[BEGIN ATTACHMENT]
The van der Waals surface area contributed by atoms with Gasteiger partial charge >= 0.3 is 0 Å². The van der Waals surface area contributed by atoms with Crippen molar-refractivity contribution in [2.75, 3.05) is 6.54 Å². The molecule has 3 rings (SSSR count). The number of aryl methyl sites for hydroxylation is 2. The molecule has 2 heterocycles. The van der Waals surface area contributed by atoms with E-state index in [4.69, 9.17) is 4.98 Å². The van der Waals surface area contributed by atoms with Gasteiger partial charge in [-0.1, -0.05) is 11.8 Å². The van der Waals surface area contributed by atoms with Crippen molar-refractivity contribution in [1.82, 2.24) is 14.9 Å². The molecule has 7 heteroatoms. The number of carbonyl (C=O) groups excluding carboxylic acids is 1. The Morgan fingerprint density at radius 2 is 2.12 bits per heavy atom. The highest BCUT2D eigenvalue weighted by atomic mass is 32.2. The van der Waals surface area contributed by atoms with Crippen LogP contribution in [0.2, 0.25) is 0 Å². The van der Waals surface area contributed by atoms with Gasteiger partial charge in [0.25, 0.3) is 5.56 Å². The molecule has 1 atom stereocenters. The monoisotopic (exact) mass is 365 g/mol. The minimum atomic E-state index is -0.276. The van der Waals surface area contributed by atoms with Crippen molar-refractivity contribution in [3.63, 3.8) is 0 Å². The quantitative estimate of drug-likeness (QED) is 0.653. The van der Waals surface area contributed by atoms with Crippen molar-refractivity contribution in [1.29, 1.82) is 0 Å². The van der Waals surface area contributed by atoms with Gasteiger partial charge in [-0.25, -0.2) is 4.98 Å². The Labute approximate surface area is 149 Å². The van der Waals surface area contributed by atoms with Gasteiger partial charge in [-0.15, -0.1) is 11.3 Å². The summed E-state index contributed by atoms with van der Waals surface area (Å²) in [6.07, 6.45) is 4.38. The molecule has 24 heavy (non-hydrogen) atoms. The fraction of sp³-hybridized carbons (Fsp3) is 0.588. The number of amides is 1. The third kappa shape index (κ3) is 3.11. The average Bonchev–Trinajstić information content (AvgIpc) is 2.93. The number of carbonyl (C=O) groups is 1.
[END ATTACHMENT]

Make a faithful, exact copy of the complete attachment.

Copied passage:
The van der Waals surface area contributed by atoms with Gasteiger partial charge >= 0.3 is 0 Å². The van der Waals surface area contributed by atoms with Crippen molar-refractivity contribution in [2.75, 3.05) is 6.54 Å². The molecule has 3 rings (SSSR count). The number of aryl methyl sites for hydroxylation is 2. The molecule has 2 heterocycles. The van der Waals surface area contributed by atoms with E-state index in [4.69, 9.17) is 4.98 Å². The van der Waals surface area contributed by atoms with Gasteiger partial charge in [-0.1, -0.05) is 11.8 Å². The van der Waals surface area contributed by atoms with Crippen molar-refractivity contribution in [1.82, 2.24) is 14.9 Å². The molecule has 7 heteroatoms. The number of carbonyl (C=O) groups excluding carboxylic acids is 1. The Morgan fingerprint density at radius 2 is 2.12 bits per heavy atom. The highest BCUT2D eigenvalue weighted by atomic mass is 32.2. The van der Waals surface area contributed by atoms with Crippen LogP contribution in [0.2, 0.25) is 0 Å². The van der Waals surface area contributed by atoms with Gasteiger partial charge in [0.25, 0.3) is 5.56 Å². The molecule has 1 atom stereocenters. The monoisotopic (exact) mass is 365 g/mol. The minimum atomic E-state index is -0.276. The van der Waals surface area contributed by atoms with Crippen molar-refractivity contribution in [3.63, 3.8) is 0 Å². The quantitative estimate of drug-likeness (QED) is 0.653. The van der Waals surface area contributed by atoms with Crippen molar-refractivity contribution in [1.29, 1.82) is 0 Å². The van der Waals surface area contributed by atoms with Gasteiger partial charge in [-0.25, -0.2) is 4.98 Å². The Labute approximate surface area is 149 Å². The van der Waals surface area contributed by atoms with Gasteiger partial charge in [-0.15, -0.1) is 11.3 Å². The summed E-state index contributed by atoms with van der Waals surface area (Å²) in [6.07, 6.45) is 4.38. The molecule has 24 heavy (non-hydrogen) atoms. The fraction of sp³-hybridized carbons (Fsp3) is 0.588. The number of amides is 1. The third kappa shape index (κ3) is 3.11. The average Bonchev–Trinajstić information content (AvgIpc) is 2.93. The number of carbonyl (C=O) groups is 1.